Months ago, I asked a question to the community: how should I organize my R research projects? After writing that post, doing some reading, then putting a plan in practice, I now have my own answer.
Last week I announced the first release of MCHT, an R package that facilitates bootstrap and Monte Carlo hypothesis testing. In this article, I will elaborate on some important technical details about making
MCHTest objects, explaining in the process how closures and R environments work.
In Data Science from Scratch, a book introducing data science using Python, Joel Grus said the following about R (pg. 302):
Although you can totally get away with not learning R, a lot of data scientists and data science projects use it, so it’s worth getting familiar with it.
In part, this is so that you can understand people’s R-based blog posts and examples and code; in part, this is to help you better appreciate the (comparatively) clean elegance of Python; and in part, this is to help you be a more informed participant in the never-ending “R versus Python” flamewars.
At the University of Utah, I teach the R lab that accompanies MATH 3070, “Applied Statistics I.”” None of my students are presumed to have any programming experience, and they never hesitate to remind me of that fact, especially when they are starting out. When I create assignments and pick problems, I often can write a one- or three-line solution in thirty seconds that students will sometimes spend four hours trying to solve. They then see my solution and slap their foreheads at its simplicity. I can be tricky with my solutions. For example, suppose you wish to find the sample proportion for a certain property. A common approach (or at least the one used in the textbook our course uses, Using R for Introductory Statistics by John Verzani) looks like this:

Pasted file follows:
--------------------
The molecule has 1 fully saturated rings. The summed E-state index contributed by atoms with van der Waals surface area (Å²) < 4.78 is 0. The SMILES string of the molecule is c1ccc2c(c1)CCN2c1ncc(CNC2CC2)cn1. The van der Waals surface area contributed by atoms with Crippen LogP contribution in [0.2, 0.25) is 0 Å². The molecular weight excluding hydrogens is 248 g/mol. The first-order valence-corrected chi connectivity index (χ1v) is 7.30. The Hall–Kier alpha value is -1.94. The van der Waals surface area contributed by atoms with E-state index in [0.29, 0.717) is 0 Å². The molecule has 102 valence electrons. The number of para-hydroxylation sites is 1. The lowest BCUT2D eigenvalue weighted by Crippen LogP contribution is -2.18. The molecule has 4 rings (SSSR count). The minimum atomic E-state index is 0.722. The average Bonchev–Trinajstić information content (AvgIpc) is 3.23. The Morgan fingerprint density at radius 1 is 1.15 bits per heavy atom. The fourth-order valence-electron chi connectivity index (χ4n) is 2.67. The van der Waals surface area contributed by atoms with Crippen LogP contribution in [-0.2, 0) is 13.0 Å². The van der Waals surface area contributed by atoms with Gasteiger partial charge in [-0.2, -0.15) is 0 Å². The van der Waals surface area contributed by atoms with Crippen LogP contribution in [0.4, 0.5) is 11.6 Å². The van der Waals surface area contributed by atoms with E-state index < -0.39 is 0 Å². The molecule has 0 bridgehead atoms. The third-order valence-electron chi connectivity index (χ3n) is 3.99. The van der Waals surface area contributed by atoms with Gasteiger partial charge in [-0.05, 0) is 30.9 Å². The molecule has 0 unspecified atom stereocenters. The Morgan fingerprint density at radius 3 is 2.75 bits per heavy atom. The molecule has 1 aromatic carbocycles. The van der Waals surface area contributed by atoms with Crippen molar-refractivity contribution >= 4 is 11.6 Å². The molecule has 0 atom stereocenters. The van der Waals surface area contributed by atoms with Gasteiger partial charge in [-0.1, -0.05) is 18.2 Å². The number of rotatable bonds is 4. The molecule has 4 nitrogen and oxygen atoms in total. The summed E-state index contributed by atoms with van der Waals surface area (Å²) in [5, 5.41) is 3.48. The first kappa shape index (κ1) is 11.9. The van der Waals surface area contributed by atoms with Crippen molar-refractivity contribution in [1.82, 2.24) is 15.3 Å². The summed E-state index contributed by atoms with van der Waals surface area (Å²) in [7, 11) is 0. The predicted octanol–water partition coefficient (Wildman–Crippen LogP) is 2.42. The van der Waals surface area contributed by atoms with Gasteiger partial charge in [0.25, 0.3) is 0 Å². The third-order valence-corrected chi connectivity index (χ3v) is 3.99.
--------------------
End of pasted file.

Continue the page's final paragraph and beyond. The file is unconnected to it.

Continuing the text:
CapitalOne contacted me a few months ago and requested that I apply for an internship with them for a data science related position. I never got the job (nor did I really want it; I had already agreed to teach during the summer and I was apprehensive about leaving people hanging, and also about moving), but I did go through part of the interview process. CapitalOne had me complete their data science challenge, which had some problems that were supposedly common tasks in data science. Some of it I was not well equipped for, such as regression; I was used to regression from an econometric point of view, not a computer science or data science point of view, and I was still learning. But there was one part of the challenge that I remember very well, and I was very happy with the solution.